I feel like what I’m about to say might be controversial, but this is my take on it. I am up for a healthy debate if you are. This might also be considered a rant. A friend of mine recently forwarded me a beautiful video of a man praising a mom and recognizing her for all that she does. He said something to the effect of, “The hardest job in the world is being a mom; moms do everything…” and then he proceeded to list all the professions he believed moms take on every day: psychologist, hairdresser, nurse, teacher, etc. I have mixed feelings about it because on the one hand, it was a lovely video of a genuine man trying to be kind and encouraging to a struggling mother wrangling up her children in public. And he’s right about how moms do everything- they literally do. But so do (some) dads, and sometimes even grandparents, aunts, and uncles- all depending on the circumstances (just to be fair).
I know what you’re thinking: way to dampen the feel-good moment, Carol (that’s not actually my name). I have a tendency to do that with over-analysis, you see; I can’t just let a good thing be but hear me out. I am not dense; I get the concept when people make these comparisons. I see the intent and the need to validate moms for their overflowing plates, but it honestly feels a bit like overreaching to me. The fact is, these aren’t full-time professions that moms are taking on every day; they are simply comparable applied tasks spread out throughout any given day in the overall life of a mom.
There is no doubt moms are overworked, overwhelmed and undervalued. That’s not what I have an issue with. I am very aware of gender equality and how far we still have to go, as a society, to get there. One of the major disparities comes down to plain biology. Simply being a woman and/or mother biologically puts you at a significant disadvantage when it comes to career advancement because, historically, the childrearing and caregiving responsibilities tend to always fall upon the women. And, because women are the ones carrying babies and birthing them after 9 months, they require some leave from work which ultimately hinders their ability to maintain a consistent upward trajectory on the company “corporate ladder” versus their male counterparts. And that’s just if you have one baby; imagine those with multiples! It’s truly an unfortunate domino effect that creates an even wider chasm within the gender pay gap too.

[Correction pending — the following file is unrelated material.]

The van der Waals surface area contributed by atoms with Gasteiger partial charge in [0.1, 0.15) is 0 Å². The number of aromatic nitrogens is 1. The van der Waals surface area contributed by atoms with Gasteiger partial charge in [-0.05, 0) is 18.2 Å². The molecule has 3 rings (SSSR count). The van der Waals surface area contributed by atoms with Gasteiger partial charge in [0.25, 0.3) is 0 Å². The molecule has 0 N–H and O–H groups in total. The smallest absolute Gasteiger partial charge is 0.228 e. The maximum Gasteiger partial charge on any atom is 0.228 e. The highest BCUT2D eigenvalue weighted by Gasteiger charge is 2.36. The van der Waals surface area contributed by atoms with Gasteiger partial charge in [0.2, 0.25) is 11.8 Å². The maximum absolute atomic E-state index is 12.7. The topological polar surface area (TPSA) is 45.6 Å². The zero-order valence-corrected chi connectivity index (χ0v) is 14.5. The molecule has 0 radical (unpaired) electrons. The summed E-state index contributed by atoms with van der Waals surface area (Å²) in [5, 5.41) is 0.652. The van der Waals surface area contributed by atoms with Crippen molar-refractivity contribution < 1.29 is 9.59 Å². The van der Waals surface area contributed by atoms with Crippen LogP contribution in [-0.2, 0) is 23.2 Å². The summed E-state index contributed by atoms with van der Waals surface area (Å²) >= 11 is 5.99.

So, trust me, I am not here bashing mothers. I am a mother myself. I’m not saying mothers don’t do it all. Because, oh, we flippin’ do; we do all of it, all day long. Parents (specifically good parents) must bear a lot of weight on their shoulders- the motherload, if you will. That’s a fact. Raising a child is the hardest thing I’ve ever done- mentally, physically, emotionally, spiritually, theoretically, metaphorically, rhetorically, alphabetically (okay, you get it). But does that make me better than anyone else, though?
I don’t think, when this sentiment is used, that it’s coming from a bad place- absolutely not. I just don’t think it needs to be said, that’s all. If anyone wants an example of everything that moms do on a daily basis, I’m happy to list it all, but let’s not do the reaching of things. I think when we do that, it under-credits these professions and sounds like we’re attempting to validate ourselves in an empty and superficial way. Counselors and psychologists and nurses do more than just listen, guide, or put Band-Aids on knees. A nurse who might nurture a patient during an appointment wouldn’t automatically be thought of as a “mother.” A friend who is there for you, listening to you, and giving you sound advice wouldn’t be considered a psychologist. I don’t feel like we need to fluff it up with these fancy titles just to be substantiated. Many of these professions require a lot of education, sacrifice, skill, practice, hard work, dedication, training, apprenticeship, risk of life/courage (i.e. frontline workers). My point is, let’s lift everyone up and make space for all. Let’s respect nurses, therapists, teachers, chefs, hairdressers, wait staff, mothers. Everyone works hard, deserves kindness, needs recognition, and should have space to be valued.
What do you think? Have you ever thought about this? Do you think it’s problematic?
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